Deadlock with Iran over seized oil tanker continues

NEW DELHI: Despite hectic parleys between the two countries, India and Iran failed to resolve the issue of MT Desh Shanti which, according to Indian authorities, was illegally detained by Iranian Revolutionary Guard Corps (IRGC) on Tuesday. The vessel is still at Bandar Abbas port.

Iran said the tanker was detained only because of the warning issued by the Marine Emergency Mutual Aid Center (MEMAC) that is affiliated tothe Regional Organization for Protection of Maritime Environment (ROPME) in the Persian Gulf and the Oman Sea.

India, however, continues to maintain that the tanker, which was carrying crude from Iraq when it was detained, did not leave any oily ballast in Iranian waters and was not even carrying any cargo on July 30 — the day it is said to have polluted Iranian waters. As TOI first reported on Thursday, IRGC detained the ship carrying 140,000 tonnes of Iraq crude on August 13 and coerced it into Iranian waters before finally taking it to Bandar Abbas port. The vessel has been subjected to two rounds of inspection.

“This is purely a technical and non political issue and the officials of the shipping authorities of the two countries are engaged in constructive and positive interaction to resolve it according to the international law as soon as possible,” said Iranian high commission in a statement here, adding that diplomatic channels of two countries are also involved in supporting this interaction.

Indian officials said even if there is an environmental issue — that the Shipping Corporation of India (SCI) has denied vehemently — there are standard international norms to handle these and that Tehran should adhere to them. While Iran had earlier sought an anti-pollution undertaking from the ship captain for releasing the ship, its foreign ministry spokesperson said Iran must be indemnified in accordance with the law. “This ship has caused widespread pollution in the Persian Gulf, and under international regulations we were obliged to stop the ship for investigation,” he was quoted as having told an Iranian news agency.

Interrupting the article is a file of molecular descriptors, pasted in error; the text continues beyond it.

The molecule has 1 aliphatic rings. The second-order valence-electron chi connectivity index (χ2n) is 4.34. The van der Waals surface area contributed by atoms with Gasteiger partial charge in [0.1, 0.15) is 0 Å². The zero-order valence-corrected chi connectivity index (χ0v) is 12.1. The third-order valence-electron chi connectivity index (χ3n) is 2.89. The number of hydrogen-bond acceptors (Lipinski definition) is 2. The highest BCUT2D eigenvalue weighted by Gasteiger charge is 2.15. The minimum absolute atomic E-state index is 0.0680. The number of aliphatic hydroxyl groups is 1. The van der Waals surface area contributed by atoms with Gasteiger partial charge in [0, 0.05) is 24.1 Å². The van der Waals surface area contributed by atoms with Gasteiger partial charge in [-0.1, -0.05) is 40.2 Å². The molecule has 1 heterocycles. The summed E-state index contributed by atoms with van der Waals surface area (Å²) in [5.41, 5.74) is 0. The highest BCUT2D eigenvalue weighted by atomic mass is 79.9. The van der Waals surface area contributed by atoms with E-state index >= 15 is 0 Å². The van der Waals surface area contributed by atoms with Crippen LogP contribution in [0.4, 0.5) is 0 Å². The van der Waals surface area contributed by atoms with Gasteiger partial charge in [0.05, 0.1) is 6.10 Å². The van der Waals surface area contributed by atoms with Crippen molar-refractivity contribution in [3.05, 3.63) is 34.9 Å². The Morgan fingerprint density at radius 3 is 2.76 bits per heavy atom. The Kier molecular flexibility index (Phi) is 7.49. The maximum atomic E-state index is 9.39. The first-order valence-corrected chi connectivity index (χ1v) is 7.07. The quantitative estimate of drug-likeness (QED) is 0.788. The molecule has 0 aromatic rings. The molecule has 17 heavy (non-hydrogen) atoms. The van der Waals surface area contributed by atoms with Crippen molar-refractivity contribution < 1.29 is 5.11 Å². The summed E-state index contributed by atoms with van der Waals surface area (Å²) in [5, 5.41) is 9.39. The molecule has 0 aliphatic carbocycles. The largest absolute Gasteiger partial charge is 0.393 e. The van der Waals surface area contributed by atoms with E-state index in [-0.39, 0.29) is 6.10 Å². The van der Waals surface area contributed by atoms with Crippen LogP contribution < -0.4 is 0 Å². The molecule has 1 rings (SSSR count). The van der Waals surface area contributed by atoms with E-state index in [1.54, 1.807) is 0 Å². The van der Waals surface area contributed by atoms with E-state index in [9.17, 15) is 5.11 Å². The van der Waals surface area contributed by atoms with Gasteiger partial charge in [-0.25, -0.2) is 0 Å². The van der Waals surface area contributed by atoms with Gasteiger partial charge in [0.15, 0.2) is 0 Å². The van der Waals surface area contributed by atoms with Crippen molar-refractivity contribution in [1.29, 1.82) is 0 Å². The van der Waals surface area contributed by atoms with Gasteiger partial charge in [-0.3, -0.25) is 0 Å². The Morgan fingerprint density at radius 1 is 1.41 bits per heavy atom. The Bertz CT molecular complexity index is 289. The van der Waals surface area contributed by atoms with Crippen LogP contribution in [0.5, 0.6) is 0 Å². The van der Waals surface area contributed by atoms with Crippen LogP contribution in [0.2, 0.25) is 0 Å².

Indian officials say the ship should never have been detained by Iran under the United Nations Convention on the Law of the Sea, which Iran has signed but not ratified, and 1958 Geneva Convention on the Territorial Sea and Contiguous Zone that is ratified by Tehran.

According to SCI officials, the ship had been fully inspected by port authorities in Iraq but there was no evidence of any pollution. SCI maintained that the ship’s tanks were confirmed to be dry by independent agencies and surveyors the day it is alleged to have discharged oily ballast.

“Maritime authorities and International surveyors have inspected the ship, which is only nine years old, built in 2004. It was alleged that it caused pollution on July 30th but the fact remains that the tanker was not carrying crude on that date,” a shipping ministry official told PTI.

By Times Of India 

 

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